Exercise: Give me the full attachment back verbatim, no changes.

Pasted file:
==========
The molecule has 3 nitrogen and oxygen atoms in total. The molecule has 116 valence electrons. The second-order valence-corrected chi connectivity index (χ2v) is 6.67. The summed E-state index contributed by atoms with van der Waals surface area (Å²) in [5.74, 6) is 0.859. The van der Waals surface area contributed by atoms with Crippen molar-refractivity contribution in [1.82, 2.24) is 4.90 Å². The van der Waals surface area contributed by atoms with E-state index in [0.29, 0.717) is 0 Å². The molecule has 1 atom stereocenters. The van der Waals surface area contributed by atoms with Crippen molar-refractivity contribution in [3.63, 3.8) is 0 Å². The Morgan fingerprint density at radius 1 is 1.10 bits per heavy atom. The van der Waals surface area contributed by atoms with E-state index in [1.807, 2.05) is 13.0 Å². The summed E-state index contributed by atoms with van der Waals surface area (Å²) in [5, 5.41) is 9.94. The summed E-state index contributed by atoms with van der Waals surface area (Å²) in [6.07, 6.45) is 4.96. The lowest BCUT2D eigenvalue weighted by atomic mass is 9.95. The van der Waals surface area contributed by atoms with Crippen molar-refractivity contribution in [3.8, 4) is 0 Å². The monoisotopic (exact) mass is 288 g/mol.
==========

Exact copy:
The molecule has 3 nitrogen and oxygen atoms in total. The molecule has 116 valence electrons. The second-order valence-corrected chi connectivity index (χ2v) is 6.67. The summed E-state index contributed by atoms with van der Waals surface area (Å²) in [5.74, 6) is 0.859. The van der Waals surface area contributed by atoms with Crippen molar-refractivity contribution in [1.82, 2.24) is 4.90 Å². The van der Waals surface area contributed by atoms with E-state index in [0.29, 0.717) is 0 Å². The molecule has 1 atom stereocenters. The van der Waals surface area contributed by atoms with Crippen molar-refractivity contribution in [3.63, 3.8) is 0 Å². The Morgan fingerprint density at radius 1 is 1.10 bits per heavy atom. The van der Waals surface area contributed by atoms with E-state index in [1.807, 2.05) is 13.0 Å². The summed E-state index contributed by atoms with van der Waals surface area (Å²) in [5, 5.41) is 9.94. The summed E-state index contributed by atoms with van der Waals surface area (Å²) in [6.07, 6.45) is 4.96. The lowest BCUT2D eigenvalue weighted by atomic mass is 9.95. The van der Waals surface area contributed by atoms with Crippen molar-refractivity contribution in [3.8, 4) is 0 Å². The monoisotopic (exact) mass is 288 g/mol.